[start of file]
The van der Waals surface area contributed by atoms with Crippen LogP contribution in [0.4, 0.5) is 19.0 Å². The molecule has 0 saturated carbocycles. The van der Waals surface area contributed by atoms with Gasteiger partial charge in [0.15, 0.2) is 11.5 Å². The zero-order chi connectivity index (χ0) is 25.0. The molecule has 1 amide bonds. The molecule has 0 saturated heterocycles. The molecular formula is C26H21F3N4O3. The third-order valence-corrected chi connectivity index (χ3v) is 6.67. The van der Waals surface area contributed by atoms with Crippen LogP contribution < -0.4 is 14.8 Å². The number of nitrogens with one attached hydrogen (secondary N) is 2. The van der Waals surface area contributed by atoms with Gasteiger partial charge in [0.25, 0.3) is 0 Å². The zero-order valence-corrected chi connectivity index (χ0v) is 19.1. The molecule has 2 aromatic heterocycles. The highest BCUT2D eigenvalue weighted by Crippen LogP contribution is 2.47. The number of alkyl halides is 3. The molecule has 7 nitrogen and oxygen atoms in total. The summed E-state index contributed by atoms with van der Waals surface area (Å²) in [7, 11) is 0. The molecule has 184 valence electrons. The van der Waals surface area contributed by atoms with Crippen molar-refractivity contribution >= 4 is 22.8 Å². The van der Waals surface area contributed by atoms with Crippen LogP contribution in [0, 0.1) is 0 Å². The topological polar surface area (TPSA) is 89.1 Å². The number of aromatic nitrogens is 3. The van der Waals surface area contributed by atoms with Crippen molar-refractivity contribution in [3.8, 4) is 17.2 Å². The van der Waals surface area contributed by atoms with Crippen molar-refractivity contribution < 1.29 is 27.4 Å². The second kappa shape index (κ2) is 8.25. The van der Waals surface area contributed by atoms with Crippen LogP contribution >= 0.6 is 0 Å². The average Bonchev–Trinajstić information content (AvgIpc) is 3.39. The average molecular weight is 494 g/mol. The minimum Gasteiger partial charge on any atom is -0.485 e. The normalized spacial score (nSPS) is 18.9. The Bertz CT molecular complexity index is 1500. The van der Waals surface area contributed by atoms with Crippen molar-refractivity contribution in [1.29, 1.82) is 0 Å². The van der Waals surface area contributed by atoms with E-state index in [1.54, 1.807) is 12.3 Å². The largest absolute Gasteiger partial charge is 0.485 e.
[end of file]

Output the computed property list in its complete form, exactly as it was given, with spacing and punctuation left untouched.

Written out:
The van der Waals surface area contributed by atoms with Crippen LogP contribution in [0.4, 0.5) is 19.0 Å². The molecule has 0 saturated carbocycles. The van der Waals surface area contributed by atoms with Gasteiger partial charge in [0.15, 0.2) is 11.5 Å². The zero-order chi connectivity index (χ0) is 25.0. The molecule has 1 amide bonds. The molecule has 0 saturated heterocycles. The molecular formula is C26H21F3N4O3. The third-order valence-corrected chi connectivity index (χ3v) is 6.67. The van der Waals surface area contributed by atoms with Crippen LogP contribution < -0.4 is 14.8 Å². The number of nitrogens with one attached hydrogen (secondary N) is 2. The van der Waals surface area contributed by atoms with Gasteiger partial charge in [0.25, 0.3) is 0 Å². The zero-order valence-corrected chi connectivity index (χ0v) is 19.1. The molecule has 2 aromatic heterocycles. The highest BCUT2D eigenvalue weighted by Crippen LogP contribution is 2.47. The number of alkyl halides is 3. The molecule has 7 nitrogen and oxygen atoms in total. The summed E-state index contributed by atoms with van der Waals surface area (Å²) in [7, 11) is 0. The molecule has 184 valence electrons. The van der Waals surface area contributed by atoms with Crippen molar-refractivity contribution >= 4 is 22.8 Å². The van der Waals surface area contributed by atoms with Crippen LogP contribution in [0, 0.1) is 0 Å². The topological polar surface area (TPSA) is 89.1 Å². The number of aromatic nitrogens is 3. The van der Waals surface area contributed by atoms with Crippen molar-refractivity contribution in [3.8, 4) is 17.2 Å². The van der Waals surface area contributed by atoms with Crippen molar-refractivity contribution < 1.29 is 27.4 Å². The second kappa shape index (κ2) is 8.25. The van der Waals surface area contributed by atoms with Crippen LogP contribution >= 0.6 is 0 Å². The average Bonchev–Trinajstić information content (AvgIpc) is 3.39. The average molecular weight is 494 g/mol. The minimum Gasteiger partial charge on any atom is -0.485 e. The normalized spacial score (nSPS) is 18.9. The Bertz CT molecular complexity index is 1500. The van der Waals surface area contributed by atoms with Crippen molar-refractivity contribution in [1.29, 1.82) is 0 Å². The van der Waals surface area contributed by atoms with E-state index in [1.54, 1.807) is 12.3 Å². The largest absolute Gasteiger partial charge is 0.485 e.